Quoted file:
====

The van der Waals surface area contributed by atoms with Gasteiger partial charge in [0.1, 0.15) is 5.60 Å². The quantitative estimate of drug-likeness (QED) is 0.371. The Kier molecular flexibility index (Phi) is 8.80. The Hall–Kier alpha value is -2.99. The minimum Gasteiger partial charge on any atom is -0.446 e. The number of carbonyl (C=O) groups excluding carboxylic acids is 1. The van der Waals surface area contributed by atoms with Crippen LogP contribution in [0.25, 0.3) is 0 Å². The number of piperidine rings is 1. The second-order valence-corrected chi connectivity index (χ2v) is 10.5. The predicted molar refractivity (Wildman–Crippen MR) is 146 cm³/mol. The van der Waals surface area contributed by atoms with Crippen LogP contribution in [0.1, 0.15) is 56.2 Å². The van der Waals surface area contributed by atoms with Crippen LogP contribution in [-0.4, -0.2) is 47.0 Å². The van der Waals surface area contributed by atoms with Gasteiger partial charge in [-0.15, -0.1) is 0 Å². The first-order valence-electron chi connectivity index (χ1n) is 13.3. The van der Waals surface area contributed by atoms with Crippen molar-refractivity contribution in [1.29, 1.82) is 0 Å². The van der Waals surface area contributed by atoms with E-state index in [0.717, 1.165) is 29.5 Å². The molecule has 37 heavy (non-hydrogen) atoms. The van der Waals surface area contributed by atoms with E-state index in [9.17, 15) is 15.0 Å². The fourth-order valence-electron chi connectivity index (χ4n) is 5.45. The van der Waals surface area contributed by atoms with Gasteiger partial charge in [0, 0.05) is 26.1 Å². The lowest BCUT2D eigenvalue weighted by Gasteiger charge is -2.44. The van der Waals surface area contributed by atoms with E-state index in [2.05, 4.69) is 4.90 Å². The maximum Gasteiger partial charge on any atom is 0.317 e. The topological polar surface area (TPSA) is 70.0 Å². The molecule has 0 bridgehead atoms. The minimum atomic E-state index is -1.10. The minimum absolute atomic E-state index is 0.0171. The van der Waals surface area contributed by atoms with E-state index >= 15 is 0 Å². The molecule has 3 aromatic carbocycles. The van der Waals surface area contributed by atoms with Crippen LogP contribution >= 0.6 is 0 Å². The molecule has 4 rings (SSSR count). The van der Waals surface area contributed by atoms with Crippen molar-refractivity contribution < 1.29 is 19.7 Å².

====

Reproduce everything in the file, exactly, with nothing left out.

The van der Waals surface area contributed by atoms with Gasteiger partial charge in [0.1, 0.15) is 5.60 Å². The quantitative estimate of drug-likeness (QED) is 0.371. The Kier molecular flexibility index (Phi) is 8.80. The Hall–Kier alpha value is -2.99. The minimum Gasteiger partial charge on any atom is -0.446 e. The number of carbonyl (C=O) groups excluding carboxylic acids is 1. The van der Waals surface area contributed by atoms with Crippen LogP contribution in [0.25, 0.3) is 0 Å². The number of piperidine rings is 1. The second-order valence-corrected chi connectivity index (χ2v) is 10.5. The predicted molar refractivity (Wildman–Crippen MR) is 146 cm³/mol. The van der Waals surface area contributed by atoms with Crippen LogP contribution in [0.1, 0.15) is 56.2 Å². The van der Waals surface area contributed by atoms with Crippen LogP contribution in [-0.4, -0.2) is 47.0 Å². The van der Waals surface area contributed by atoms with Gasteiger partial charge in [-0.15, -0.1) is 0 Å². The first-order valence-electron chi connectivity index (χ1n) is 13.3. The van der Waals surface area contributed by atoms with Crippen molar-refractivity contribution in [1.29, 1.82) is 0 Å². The van der Waals surface area contributed by atoms with E-state index in [0.717, 1.165) is 29.5 Å². The molecule has 37 heavy (non-hydrogen) atoms. The van der Waals surface area contributed by atoms with E-state index in [9.17, 15) is 15.0 Å². The fourth-order valence-electron chi connectivity index (χ4n) is 5.45. The van der Waals surface area contributed by atoms with Gasteiger partial charge in [0, 0.05) is 26.1 Å². The lowest BCUT2D eigenvalue weighted by Gasteiger charge is -2.44. The van der Waals surface area contributed by atoms with E-state index in [2.05, 4.69) is 4.90 Å². The maximum Gasteiger partial charge on any atom is 0.317 e. The topological polar surface area (TPSA) is 70.0 Å². The molecule has 0 bridgehead atoms. The minimum atomic E-state index is -1.10. The minimum absolute atomic E-state index is 0.0171. The van der Waals surface area contributed by atoms with E-state index >= 15 is 0 Å². The molecule has 3 aromatic carbocycles. The van der Waals surface area contributed by atoms with Crippen LogP contribution >= 0.6 is 0 Å². The molecule has 4 rings (SSSR count). The van der Waals surface area contributed by atoms with Crippen molar-refractivity contribution < 1.29 is 19.7 Å².